Sony has unveiled an electric car at CES. It’s the prototype vehicle under Sony’s mobility efforts called the Vision-S initiative, and based on what the tech giant said during its press event, it was built to showcase the automotive technologies it developed and can offer. Sony teamed up with several companies such as Bosch, Continental, NVIDIA and Qualcomm, to create the prototype sedan.
It’s loaded with 33 sensors, most likely including ones that enable autonomous driving, 360 Reality Audio tech, wide-screen displays and other features. The company didn’t reveal much about Vision-S during the event, but we’ll get an even closer look at the concept vehicle later this week in Las Vegas. For now, here’s what else Sony is sharing about its CES surprise reveal.
The Vision-S prototype pulls together a lot of Sony’s imaging and sensing technologies, as well as the company’s developments in AI, telecommunication and cloud technologies.
They mentioned those 33 sensors, that are dotted around the interior and exterior of the vehicle. They include high-resolution, HDR-compatible CMOS image sensors (for road sensing, object detection and color identification, Solid State LiDAR (for day- and night-time vision and object detection) and radar for relative velocity detection and distance sensing.
Then there are Time of Flight (ToF) sensors embedded inside can detect and recognize people and objects inside and outside the car. (Those ToF sensors will also have a function with the onboard entertainment systems.) All these sensors and technology combined create what Sony is calling its “Safety Cocoon Concept” that can detect through 360 degrees around the car. The car’s autonomous driving skills are Level 2, at this stage.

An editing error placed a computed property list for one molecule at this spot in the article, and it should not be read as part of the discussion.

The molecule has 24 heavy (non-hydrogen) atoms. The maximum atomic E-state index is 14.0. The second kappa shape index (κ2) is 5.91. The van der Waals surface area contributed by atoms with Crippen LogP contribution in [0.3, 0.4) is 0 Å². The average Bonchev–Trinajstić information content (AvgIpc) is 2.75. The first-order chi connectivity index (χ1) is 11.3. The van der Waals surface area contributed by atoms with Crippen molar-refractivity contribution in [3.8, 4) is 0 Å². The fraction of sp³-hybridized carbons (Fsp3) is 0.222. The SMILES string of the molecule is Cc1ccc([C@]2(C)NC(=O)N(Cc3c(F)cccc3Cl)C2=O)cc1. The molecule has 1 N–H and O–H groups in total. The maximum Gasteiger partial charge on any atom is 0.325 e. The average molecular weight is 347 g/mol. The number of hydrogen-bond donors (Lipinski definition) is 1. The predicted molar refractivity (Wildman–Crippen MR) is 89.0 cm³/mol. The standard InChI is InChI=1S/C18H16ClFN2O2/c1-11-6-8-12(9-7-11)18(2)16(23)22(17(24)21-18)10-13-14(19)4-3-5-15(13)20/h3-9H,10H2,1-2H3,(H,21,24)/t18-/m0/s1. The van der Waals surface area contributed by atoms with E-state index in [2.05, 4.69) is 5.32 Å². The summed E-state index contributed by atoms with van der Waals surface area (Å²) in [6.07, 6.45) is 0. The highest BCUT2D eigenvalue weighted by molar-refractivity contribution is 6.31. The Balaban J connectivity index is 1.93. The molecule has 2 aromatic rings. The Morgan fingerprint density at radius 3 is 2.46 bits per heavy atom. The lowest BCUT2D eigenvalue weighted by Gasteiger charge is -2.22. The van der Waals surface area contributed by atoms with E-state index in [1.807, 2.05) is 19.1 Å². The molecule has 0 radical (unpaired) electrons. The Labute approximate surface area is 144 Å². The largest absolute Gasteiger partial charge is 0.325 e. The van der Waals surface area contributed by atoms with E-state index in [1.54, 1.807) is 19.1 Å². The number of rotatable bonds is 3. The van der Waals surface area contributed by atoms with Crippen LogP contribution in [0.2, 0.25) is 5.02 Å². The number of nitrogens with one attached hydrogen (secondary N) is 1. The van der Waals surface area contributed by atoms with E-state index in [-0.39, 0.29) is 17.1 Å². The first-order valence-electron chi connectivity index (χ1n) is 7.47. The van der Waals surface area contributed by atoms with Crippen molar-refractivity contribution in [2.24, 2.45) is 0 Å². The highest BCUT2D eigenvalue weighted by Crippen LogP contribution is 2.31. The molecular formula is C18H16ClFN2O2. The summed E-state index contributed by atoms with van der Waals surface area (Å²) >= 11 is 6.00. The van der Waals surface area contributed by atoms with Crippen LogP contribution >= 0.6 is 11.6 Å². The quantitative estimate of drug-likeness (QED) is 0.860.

This means the system can take full control of accelerating, braking and steering, but the driver needs to monitor the car respond if the system fails.
The car is a four-seater with two 200kW engines, and can go from 0-62 MPH in 4.8 seconds, with a top speed of 149 MPH.
The car also incorporates an array of electronics technologies that aim to offer comfort and an “unprecedented in-car entertainment experience”.
Sony hopes these features will help it “get closer to creators and users” by allowing them to “deliver reality”.
This includes a panoramic screen spanning the dashboard and the company’s 360 Reality Audio, which provides an immersive audio experience via speakers built into each seat.
Sony, however, didn’t confirm whether it had any plans to put the car into production. For the time being, the Vision-S acts as a demonstration of the firm’s electronics capabilities.